In 2002 and 2004, Byrne [2, 3] gave the so-called algorithm as follows:where with taken as the largest eigenvalue of the operator and and denote the projection operators from and onto the sets , , respectively.

For the stepsize of algorithm (3) is fixed and closely related to spectral radius of , then the projection operators and are not easily calculated usually.

The split common fixed point problem (SCFP) is to find a pointwhere and , and and denote the fixed point sets of and .

This problem was proposed by Censor and Segal [12] in 2009. Note that the SCFP is closely related to SFP and it is a particular case of SFP.

In 2009, Censor and Segal [12] introduced the original algorithm for directed operators as follows:where the step size satisfies , and they obtained that weakly converges to a solution of the SCFP (4) if the solution of SCFP exists. But it is obvious that the choice of the step size depends on the norm of operator, , which is the disadvantage of this algorithm.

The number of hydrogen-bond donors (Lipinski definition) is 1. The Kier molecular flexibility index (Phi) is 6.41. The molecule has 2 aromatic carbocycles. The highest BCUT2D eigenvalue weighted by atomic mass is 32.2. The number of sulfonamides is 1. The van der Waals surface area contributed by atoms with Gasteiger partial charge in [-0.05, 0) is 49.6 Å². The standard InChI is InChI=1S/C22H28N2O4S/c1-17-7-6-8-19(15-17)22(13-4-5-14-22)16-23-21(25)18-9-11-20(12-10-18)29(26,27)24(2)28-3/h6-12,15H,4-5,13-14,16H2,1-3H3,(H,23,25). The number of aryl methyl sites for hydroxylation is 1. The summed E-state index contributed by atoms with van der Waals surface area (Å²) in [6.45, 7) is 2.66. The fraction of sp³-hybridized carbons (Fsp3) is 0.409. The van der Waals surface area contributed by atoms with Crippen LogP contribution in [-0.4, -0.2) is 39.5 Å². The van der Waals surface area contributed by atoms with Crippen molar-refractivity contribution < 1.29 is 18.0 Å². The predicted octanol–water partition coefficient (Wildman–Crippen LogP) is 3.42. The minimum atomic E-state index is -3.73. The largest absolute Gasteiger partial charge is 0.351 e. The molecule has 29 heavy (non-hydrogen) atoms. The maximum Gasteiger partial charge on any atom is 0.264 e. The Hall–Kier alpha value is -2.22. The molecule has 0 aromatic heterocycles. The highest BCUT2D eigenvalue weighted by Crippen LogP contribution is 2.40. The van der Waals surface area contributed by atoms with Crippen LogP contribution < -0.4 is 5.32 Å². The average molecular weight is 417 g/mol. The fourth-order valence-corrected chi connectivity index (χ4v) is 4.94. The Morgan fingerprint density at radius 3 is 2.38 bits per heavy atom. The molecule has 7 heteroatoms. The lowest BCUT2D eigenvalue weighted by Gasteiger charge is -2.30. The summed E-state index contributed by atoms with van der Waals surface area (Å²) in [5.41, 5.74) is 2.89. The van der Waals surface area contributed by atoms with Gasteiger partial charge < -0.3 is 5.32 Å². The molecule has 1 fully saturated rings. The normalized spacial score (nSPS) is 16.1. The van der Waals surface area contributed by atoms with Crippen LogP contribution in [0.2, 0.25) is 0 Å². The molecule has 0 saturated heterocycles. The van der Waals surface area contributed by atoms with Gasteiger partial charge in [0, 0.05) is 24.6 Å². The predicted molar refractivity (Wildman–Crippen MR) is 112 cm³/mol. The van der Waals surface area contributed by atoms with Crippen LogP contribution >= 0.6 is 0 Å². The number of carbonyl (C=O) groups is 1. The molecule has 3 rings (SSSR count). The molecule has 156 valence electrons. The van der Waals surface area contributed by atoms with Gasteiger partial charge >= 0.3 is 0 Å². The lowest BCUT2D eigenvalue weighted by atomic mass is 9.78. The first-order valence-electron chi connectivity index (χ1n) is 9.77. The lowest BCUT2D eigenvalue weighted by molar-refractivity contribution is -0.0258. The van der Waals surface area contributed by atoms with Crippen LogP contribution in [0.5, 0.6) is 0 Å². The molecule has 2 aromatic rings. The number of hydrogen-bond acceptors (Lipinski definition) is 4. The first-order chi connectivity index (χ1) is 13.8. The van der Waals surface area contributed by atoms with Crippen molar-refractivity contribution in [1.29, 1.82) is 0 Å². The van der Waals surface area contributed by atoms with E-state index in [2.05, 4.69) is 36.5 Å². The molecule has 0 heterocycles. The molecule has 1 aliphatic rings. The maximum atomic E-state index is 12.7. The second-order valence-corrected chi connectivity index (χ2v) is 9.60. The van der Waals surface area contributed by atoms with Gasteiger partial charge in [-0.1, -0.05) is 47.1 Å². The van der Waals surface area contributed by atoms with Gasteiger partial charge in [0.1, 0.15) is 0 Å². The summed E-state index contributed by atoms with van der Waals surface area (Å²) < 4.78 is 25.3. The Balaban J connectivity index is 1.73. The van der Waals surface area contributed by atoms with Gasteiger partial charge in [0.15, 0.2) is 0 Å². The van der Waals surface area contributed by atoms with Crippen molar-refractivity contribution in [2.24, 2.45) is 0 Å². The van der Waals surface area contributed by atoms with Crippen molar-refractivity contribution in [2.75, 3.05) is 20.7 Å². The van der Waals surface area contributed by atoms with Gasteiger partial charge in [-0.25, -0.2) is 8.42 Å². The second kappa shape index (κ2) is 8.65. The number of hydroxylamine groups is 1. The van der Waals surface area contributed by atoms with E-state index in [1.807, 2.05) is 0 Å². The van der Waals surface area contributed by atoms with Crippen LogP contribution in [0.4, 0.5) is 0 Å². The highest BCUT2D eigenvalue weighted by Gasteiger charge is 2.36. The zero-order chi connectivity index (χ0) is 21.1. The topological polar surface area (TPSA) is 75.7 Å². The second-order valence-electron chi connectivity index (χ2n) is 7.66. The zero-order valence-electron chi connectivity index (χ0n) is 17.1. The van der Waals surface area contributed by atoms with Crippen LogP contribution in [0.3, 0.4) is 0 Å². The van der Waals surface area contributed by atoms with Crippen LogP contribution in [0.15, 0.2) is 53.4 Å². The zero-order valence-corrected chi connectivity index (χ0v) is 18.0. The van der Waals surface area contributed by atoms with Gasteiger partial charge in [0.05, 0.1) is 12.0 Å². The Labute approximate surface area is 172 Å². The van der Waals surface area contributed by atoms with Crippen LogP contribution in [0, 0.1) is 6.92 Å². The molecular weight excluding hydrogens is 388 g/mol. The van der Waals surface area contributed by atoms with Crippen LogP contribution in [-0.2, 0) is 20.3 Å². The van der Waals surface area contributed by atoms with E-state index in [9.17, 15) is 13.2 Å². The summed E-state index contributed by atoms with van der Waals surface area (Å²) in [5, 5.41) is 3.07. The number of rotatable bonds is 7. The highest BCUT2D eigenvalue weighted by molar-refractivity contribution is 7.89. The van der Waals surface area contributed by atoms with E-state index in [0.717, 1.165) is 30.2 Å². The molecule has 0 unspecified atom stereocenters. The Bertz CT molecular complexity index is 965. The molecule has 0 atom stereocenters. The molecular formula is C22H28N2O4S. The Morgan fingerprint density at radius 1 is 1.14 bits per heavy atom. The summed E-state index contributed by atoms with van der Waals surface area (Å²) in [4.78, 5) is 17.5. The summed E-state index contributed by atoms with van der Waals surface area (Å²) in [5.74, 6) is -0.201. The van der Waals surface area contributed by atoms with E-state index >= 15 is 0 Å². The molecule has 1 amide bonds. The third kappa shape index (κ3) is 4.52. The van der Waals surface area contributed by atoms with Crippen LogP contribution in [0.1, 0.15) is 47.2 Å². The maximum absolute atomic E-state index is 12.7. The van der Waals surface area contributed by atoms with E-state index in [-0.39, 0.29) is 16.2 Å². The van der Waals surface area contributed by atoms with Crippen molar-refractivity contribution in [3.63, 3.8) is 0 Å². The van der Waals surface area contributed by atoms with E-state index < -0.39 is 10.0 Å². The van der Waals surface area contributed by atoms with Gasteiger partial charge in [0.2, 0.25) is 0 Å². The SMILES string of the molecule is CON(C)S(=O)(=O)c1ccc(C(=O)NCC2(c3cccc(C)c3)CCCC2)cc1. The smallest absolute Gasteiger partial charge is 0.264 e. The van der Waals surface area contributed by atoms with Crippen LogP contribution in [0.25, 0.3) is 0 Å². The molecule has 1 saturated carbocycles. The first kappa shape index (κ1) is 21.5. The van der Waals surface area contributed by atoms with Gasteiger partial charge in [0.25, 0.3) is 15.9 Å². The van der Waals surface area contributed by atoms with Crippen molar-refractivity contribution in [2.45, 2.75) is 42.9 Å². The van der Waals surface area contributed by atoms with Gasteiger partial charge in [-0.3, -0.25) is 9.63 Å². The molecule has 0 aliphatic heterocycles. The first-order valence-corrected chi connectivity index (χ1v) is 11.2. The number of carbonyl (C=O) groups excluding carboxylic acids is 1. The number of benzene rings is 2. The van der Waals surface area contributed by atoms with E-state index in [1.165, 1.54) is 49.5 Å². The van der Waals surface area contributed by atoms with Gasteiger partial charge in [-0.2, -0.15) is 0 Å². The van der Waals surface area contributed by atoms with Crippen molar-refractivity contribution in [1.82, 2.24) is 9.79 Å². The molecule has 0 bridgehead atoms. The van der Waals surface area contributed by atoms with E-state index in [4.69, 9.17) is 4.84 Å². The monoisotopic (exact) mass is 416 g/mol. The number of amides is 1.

The next two years, some extension results on the operators are obtained, such as Moudafi (2010) [24], Moudafi (2011) [25], and Wang and Xu (2011) [14].

In order to overcome this disadvantage, Cui and Wang [26] proposed the following algorithm in 2014:where and the step size is chosen by the following way:and they proved that the sequence converges weakly to a solution of the SCFP (4). Note that the advantage of this algorithm is that the step size searches automatically and does not depend on the norm of operator .

Recently, Byrne et al. [27] introduced the split common null point problem (SCNPP) for set-valued maximal monotone mappings in Hilbert spaces. Given set-valued mappings , , and , , respectively, and the bounded linear operators , , the SCNPP is formulated as follows:As we know, the SCNPP generalizes the split common fixed point problem and the split variational inequality problem [28, 29].

Motivated by the viscosity idea of [30], in this paper, we construct a novel algorithm for demicontractive operators to approximate the solution of the SCFP (4), that is, the following implicit iterative algorithm:where and the step size is also chosen as (7).